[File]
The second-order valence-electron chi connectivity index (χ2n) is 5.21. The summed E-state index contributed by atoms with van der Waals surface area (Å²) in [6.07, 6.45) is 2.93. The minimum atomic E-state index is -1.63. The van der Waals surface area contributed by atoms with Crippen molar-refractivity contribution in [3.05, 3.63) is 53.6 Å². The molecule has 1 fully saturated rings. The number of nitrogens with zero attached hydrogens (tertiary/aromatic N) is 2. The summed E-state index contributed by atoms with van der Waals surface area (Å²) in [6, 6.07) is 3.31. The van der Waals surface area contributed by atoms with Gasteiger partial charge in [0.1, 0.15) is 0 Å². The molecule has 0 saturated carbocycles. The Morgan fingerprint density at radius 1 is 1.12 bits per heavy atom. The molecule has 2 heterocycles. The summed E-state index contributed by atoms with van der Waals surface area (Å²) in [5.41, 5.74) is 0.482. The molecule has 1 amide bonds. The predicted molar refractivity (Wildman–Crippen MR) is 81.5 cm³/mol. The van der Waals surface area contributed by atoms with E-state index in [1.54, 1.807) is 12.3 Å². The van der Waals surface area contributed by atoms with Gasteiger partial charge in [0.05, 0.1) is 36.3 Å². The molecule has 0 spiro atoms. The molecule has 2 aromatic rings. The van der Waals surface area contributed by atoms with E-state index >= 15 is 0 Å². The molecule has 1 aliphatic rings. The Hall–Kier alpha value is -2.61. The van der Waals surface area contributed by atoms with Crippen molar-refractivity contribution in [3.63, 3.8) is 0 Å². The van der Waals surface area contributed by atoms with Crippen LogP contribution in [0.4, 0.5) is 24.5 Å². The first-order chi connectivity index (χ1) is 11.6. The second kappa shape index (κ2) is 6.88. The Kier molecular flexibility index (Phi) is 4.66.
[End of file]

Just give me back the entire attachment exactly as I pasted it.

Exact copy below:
The second-order valence-electron chi connectivity index (χ2n) is 5.21. The summed E-state index contributed by atoms with van der Waals surface area (Å²) in [6.07, 6.45) is 2.93. The minimum atomic E-state index is -1.63. The van der Waals surface area contributed by atoms with Crippen molar-refractivity contribution in [3.05, 3.63) is 53.6 Å². The molecule has 1 fully saturated rings. The number of nitrogens with zero attached hydrogens (tertiary/aromatic N) is 2. The summed E-state index contributed by atoms with van der Waals surface area (Å²) in [6, 6.07) is 3.31. The van der Waals surface area contributed by atoms with Gasteiger partial charge in [0.1, 0.15) is 0 Å². The molecule has 0 saturated carbocycles. The Morgan fingerprint density at radius 1 is 1.12 bits per heavy atom. The molecule has 2 heterocycles. The summed E-state index contributed by atoms with van der Waals surface area (Å²) in [5.41, 5.74) is 0.482. The molecule has 1 amide bonds. The predicted molar refractivity (Wildman–Crippen MR) is 81.5 cm³/mol. The van der Waals surface area contributed by atoms with E-state index in [1.54, 1.807) is 12.3 Å². The van der Waals surface area contributed by atoms with Gasteiger partial charge in [0.05, 0.1) is 36.3 Å². The molecule has 0 spiro atoms. The molecule has 2 aromatic rings. The van der Waals surface area contributed by atoms with E-state index >= 15 is 0 Å². The molecule has 1 aliphatic rings. The Hall–Kier alpha value is -2.61. The van der Waals surface area contributed by atoms with Crippen molar-refractivity contribution in [3.63, 3.8) is 0 Å². The van der Waals surface area contributed by atoms with Crippen LogP contribution in [0.4, 0.5) is 24.5 Å². The first-order chi connectivity index (χ1) is 11.6. The second kappa shape index (κ2) is 6.88. The Kier molecular flexibility index (Phi) is 4.66.